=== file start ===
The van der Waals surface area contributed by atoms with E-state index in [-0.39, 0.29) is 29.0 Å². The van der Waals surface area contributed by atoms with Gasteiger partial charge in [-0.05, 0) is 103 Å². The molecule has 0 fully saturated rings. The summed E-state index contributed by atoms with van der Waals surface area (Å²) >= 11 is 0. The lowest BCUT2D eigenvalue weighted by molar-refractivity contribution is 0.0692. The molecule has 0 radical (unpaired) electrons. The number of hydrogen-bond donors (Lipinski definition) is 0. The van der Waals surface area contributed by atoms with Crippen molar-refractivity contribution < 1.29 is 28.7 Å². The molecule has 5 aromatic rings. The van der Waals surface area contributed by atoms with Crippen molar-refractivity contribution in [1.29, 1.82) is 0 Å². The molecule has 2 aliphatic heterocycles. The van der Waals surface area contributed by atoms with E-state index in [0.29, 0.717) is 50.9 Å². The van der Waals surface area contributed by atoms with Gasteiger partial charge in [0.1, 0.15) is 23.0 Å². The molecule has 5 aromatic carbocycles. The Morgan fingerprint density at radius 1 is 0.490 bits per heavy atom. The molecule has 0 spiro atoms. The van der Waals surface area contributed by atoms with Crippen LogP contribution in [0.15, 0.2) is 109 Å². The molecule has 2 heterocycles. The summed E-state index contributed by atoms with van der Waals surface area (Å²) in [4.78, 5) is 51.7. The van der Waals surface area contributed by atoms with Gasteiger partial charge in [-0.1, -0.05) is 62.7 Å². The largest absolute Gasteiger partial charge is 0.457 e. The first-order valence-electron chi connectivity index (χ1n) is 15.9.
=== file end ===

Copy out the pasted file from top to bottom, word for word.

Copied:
The van der Waals surface area contributed by atoms with E-state index in [-0.39, 0.29) is 29.0 Å². The van der Waals surface area contributed by atoms with Gasteiger partial charge in [-0.05, 0) is 103 Å². The molecule has 0 fully saturated rings. The summed E-state index contributed by atoms with van der Waals surface area (Å²) >= 11 is 0. The lowest BCUT2D eigenvalue weighted by molar-refractivity contribution is 0.0692. The molecule has 0 radical (unpaired) electrons. The number of hydrogen-bond donors (Lipinski definition) is 0. The van der Waals surface area contributed by atoms with Crippen molar-refractivity contribution < 1.29 is 28.7 Å². The molecule has 5 aromatic rings. The van der Waals surface area contributed by atoms with Crippen molar-refractivity contribution in [1.29, 1.82) is 0 Å². The molecule has 2 aliphatic heterocycles. The van der Waals surface area contributed by atoms with E-state index in [0.29, 0.717) is 50.9 Å². The van der Waals surface area contributed by atoms with Gasteiger partial charge in [0.1, 0.15) is 23.0 Å². The molecule has 5 aromatic carbocycles. The Morgan fingerprint density at radius 1 is 0.490 bits per heavy atom. The molecule has 0 spiro atoms. The van der Waals surface area contributed by atoms with Crippen LogP contribution in [0.15, 0.2) is 109 Å². The molecule has 2 heterocycles. The summed E-state index contributed by atoms with van der Waals surface area (Å²) in [4.78, 5) is 51.7. The van der Waals surface area contributed by atoms with Gasteiger partial charge in [-0.1, -0.05) is 62.7 Å². The largest absolute Gasteiger partial charge is 0.457 e. The first-order valence-electron chi connectivity index (χ1n) is 15.9.